The European Parliament should also urge EU delegations to include the human rights to water and sanitation in any political dialogues with partner countries around human rights. The Parliament could also promote training on these rights so that decision-makers have a better understanding of what prevents them from being realised.
3. Ensure universal access to hygiene is a key component of pandemic preparedness
Next year, the EU will start implementing its bilateral and multilateral cooperation programmes for 2021-2027 within its partner countries. As WASH and health will be prioritised in several developing countries, it is a unique opportunity for the EU to increase funding for handwashing and hygiene behaviour change infrastructure, services and campaigns and increase emergency funding for WASH in healthcare facilities.
It will cost around $11 billion to make sure everyone in the poorest countries has somewhere to wash their hands with soap and water at home. A further $9.6 billion is needed to bring WASH services to all health facilities and hospitals in the world’s 46 least developed countries over a decade. These are large sums of money, but the potential health and economic benefits of those investments are enormous: universal access to handwashing could generate a net benefit of $45 billion per year, while providing a tap in every household could yield US$37 billion per year.
Several developing countries, such as Ethiopia, Nigeria, Bangladesh and Pakistan, are already taking steps to develop costed roadmaps which set out how countries will strengthen access to hand hygiene facilities everywhere and promote hand hygiene behaviour change. It is critical that the EU supports the implementation of these roadmaps.
4. Invest in climate-resilient WASH to build resilience to climate change
Access to WASH is a critical aspect of developing resilience to climate change, especially as those most affected must cope with changing weather patterns, less predictable rainfall, saltwater contamination of drinking water sources, and increased exposure to disease.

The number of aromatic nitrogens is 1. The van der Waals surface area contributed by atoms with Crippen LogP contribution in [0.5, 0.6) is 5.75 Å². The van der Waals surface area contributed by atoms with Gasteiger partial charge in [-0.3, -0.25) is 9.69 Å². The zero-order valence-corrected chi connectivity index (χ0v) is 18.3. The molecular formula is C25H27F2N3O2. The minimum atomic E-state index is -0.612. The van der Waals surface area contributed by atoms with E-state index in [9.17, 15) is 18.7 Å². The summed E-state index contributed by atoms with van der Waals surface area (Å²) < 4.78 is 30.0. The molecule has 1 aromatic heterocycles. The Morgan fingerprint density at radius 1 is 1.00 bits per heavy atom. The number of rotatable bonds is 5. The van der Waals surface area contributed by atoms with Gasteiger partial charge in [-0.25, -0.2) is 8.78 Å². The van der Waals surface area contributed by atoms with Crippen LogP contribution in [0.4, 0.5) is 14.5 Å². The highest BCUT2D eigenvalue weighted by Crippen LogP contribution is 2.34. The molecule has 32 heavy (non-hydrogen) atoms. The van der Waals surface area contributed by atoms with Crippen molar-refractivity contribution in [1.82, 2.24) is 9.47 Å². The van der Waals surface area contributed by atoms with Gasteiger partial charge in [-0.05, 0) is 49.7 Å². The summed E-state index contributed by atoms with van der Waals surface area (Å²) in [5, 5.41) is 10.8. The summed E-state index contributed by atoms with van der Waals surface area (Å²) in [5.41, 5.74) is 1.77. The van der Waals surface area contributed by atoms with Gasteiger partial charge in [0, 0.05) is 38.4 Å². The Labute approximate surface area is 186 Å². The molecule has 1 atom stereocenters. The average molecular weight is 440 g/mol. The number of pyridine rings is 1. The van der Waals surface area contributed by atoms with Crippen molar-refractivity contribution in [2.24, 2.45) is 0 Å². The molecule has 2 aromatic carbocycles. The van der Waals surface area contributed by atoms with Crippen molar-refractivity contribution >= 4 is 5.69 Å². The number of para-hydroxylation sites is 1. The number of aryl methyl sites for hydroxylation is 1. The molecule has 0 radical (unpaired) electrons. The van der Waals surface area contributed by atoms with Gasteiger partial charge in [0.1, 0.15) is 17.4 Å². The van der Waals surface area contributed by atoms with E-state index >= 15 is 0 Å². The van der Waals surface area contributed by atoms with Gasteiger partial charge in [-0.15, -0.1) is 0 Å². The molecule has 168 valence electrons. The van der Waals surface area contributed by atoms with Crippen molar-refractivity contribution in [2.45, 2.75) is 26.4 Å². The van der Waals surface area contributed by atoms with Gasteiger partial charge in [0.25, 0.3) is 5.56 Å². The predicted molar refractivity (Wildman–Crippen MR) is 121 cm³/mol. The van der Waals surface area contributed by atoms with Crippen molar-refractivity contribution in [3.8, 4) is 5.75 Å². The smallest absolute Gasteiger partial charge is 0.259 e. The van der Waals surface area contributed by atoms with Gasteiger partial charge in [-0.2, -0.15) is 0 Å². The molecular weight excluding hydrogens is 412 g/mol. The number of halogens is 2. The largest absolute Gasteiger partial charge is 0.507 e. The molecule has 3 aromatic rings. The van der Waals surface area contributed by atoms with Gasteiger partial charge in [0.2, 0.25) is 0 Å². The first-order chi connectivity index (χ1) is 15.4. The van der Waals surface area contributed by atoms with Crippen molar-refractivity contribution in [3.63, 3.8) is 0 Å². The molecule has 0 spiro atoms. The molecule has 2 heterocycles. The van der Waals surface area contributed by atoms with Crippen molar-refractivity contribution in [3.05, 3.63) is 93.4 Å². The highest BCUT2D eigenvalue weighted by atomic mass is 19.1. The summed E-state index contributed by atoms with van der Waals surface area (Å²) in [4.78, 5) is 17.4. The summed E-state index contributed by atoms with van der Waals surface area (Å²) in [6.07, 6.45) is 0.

It is promising to see that water is clearly framed as one of the priority areas of the European Green Deal, but COP26 did not fulfil its promises to increase adaptation finance for the most climate-vulnerable countries. At the next UN climate conference, we expect the EU to present financial commitments for climate adaptation that are specifically available for climate-resilient WASH services. The EU could also consider supporting the Resilient Water Accelerator as part of its climate adaptation programmes in developing countries.
A year to the UN water conference
At the mid-way point of the UN’s decade on water, we hope that the 2023 UN Water conference will be used by key donors, including the EU, as a platform to announce commitments to bridge the funding gap in achieving global goal six. And as Sweden will also take presidency of the Council of the European Union between January and July of that year, WaterAid Sweden will soon engage with our government to ensure we make the most of the opportunity to accelerate sustainable and inclusive progress on water, sanitation and hygiene.
Anna Nilsdotter, chief executive, WaterAid Sweden
Top image: Women collect water from the pond sand filter, a simple technology which purifies pond water through sand and gravel and makes it safe for drinking. Kathamari, Shyamnagar, Satkhira, Bangladesh. September 2018.